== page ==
MD5 or SHA-1

When downloading Ubuntu images, it’s good to check the integrity of your downloaded files. Ubuntu provides both Md5 and SHA-1 hashes to check if your downloaded file is ok. You can invoke the command below.

md5 filename.iso

Ubuntu One Shuts Down

Ubuntu One is officially shutdown. It’s one of a few failed ventures of Ubuntu parent company Canonical over the years. Canonical said it will focus on other areas of the business. Ubuntu One was supposed to be a competitor for Dropbox. It didn’t really take off as Canonical thought it would be. If you are a Ubuntu One user, you have until the end of July 2014 to move your data somewhere else.

Upgrading ownCloud

Are you looking for a Dropbox alternative? Try ownCloud. Dropbox and ownCloud are both free as well as a paid service. The main difference between the two is that you can run ownCloud from your own server. Like Dropbox, you can access ownCloud from your browser, desktop or smartphone. The ownCloud server software runs on any server, mine runs on Ubuntu Linux, and it doesn’t require special permissions.

The latest version is ownCloud version 6. I was still running on version 4.5. So, the following instructions will upgrade your ownCloud to the latest version on the Ubuntu server. If you have large amounts of data, it would be wise to backup your ownCloud directories. If you don’t have many files, you can opt for a clean install.

Go to your ownCloud directory.

cd owncloud

Delete everything except for data and config. You will most likely need sudo to delete your files. I opted for a clean install, so I deleted everything.

ls | grep -v 'data\|config' | sudo xargs rm -r

Download ownCloud. Since I did a clean install, I went up one directory level.

cd ..
wget http://download.owncloud.org/community/owncloud-latest.tar.bz2

Unpack the tarball. It will create a new directory ‘owncloud.’

sudo tar xfj owncloud-latest.tar.bz2

Give it write permissions. By default, the owncloud files are owned by nobody. So, you might see an error message saying it needs write permissions to ‘owncloud/data.’ I changed the ownership of the files to Apache, which is www-data.

sudo chown www-data:www-data -R owncloud

Access ownCloud by opening up your web browser and going to your ownCloud URL. If you did a clean install, you will be asked to create a new admin username and password. Otherwise, enter your former credentials. Finally, download the desktop clients as well as the mobile apps and install on your devices.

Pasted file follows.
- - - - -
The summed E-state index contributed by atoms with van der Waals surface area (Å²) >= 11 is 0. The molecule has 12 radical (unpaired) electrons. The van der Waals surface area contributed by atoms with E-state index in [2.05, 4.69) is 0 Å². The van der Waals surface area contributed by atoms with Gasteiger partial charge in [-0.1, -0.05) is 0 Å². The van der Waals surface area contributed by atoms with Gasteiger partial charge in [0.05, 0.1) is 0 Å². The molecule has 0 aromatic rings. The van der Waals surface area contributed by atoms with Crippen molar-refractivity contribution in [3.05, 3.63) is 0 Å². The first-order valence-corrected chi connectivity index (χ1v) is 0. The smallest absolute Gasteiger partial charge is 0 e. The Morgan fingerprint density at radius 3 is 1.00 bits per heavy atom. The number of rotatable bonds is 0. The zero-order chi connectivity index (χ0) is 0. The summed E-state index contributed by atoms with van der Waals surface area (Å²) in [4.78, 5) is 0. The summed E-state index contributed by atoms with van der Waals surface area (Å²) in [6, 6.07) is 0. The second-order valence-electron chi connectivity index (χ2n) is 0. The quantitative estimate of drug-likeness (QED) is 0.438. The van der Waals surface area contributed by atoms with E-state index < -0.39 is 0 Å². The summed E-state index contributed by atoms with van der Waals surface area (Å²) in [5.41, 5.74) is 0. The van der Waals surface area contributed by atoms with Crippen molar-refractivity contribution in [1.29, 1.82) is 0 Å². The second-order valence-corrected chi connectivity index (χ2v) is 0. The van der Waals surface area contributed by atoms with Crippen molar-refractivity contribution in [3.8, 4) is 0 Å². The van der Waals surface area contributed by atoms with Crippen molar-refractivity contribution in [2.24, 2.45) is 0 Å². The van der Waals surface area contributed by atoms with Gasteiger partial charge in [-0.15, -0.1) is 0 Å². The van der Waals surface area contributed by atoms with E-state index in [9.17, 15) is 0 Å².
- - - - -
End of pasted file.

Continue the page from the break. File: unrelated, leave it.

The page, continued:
Synch your files and have fun.

Ubuntu Touch

This week Ubuntu Touch makes its arrival. Ubuntu Touch is officially supported on the Galaxy Nexus and Nexus 4 smartphones, but there are other smartphones that Ubuntu Touch will work on. You’ll need to flash your smartphone to install Ubuntu Touch. The intriguing question is, will Ubuntu Touch be the next hot mobile operating system?

NoCatSplash With Authentication

DD-WRT is an open-source Wi-Fi firmware that you can install on select consumer-based wireless routers. I’ve been using the DD-WRT firmware on several Linksys and Buffalo wireless access points for a number of years. In addition, I have also implemented a feature called NoCatSplash.

NoCatSplash is a feature that allows wireless users to be redirected to a special splash page, whether to notify users of a disclaimer, or to make users agree to certain terms and agreement, or simply to advertise a web page. The NoCatSplash feature will prevent users with access to the Internet until they click on the submit button, thereby agreeing to the terms and agreement.

What was lacking with NoCatSplash was authentication. So, with a little bit of research, I found someone’s code at Github that allows simple authentication with NoCatSplash. It’s written in PHP and doesn’t require a database. It’s quite simple, but works flawlessly. The login credentials are kept on a file and can be changed anytime you’ll need to change passwords.

I’ve modified his code to fit my needs. Suffice to say, the code works great as advertised.

Sphirewall Project

I stumbled on the Sphirewall Project the other day. Sphirewall is an open-source Linux firewall to compete with Iptables, Smoothwall and Monowall. The following are excerpts of the Sphirewall website.

Sphirewall is an open-source Linux firewall and router that provides advance user management and bandwidth analytics coupled with powerful flexibility. It’s open-source, free, easy to install and built from the ground up not using iptables.

Check out the features below

  • Full NAT/PAT and ip filtering support
  • User authentication and group based filtering
  • Detailed analytics and reporting on network traffic
  • Web, commandline and json api based management

You can download the debian iso, burn it to a cd, usb stick or mount it in your favorite virtualization system and get it running in minutes.

Who Wants An Ouya

Apparently everyone does. It’s already sold out at Amazon and GameStop. It might be available at BestBuy and Target, but supplies are limited. Ouya is an open-source game console launched for just $99. It’s powered by Android OS and by a Nvidia Tegra 3 chipset making it easier for developers to port games into the console. There are currently 170 downloadable games.

For more details about the Ouya, read more from this CNet article.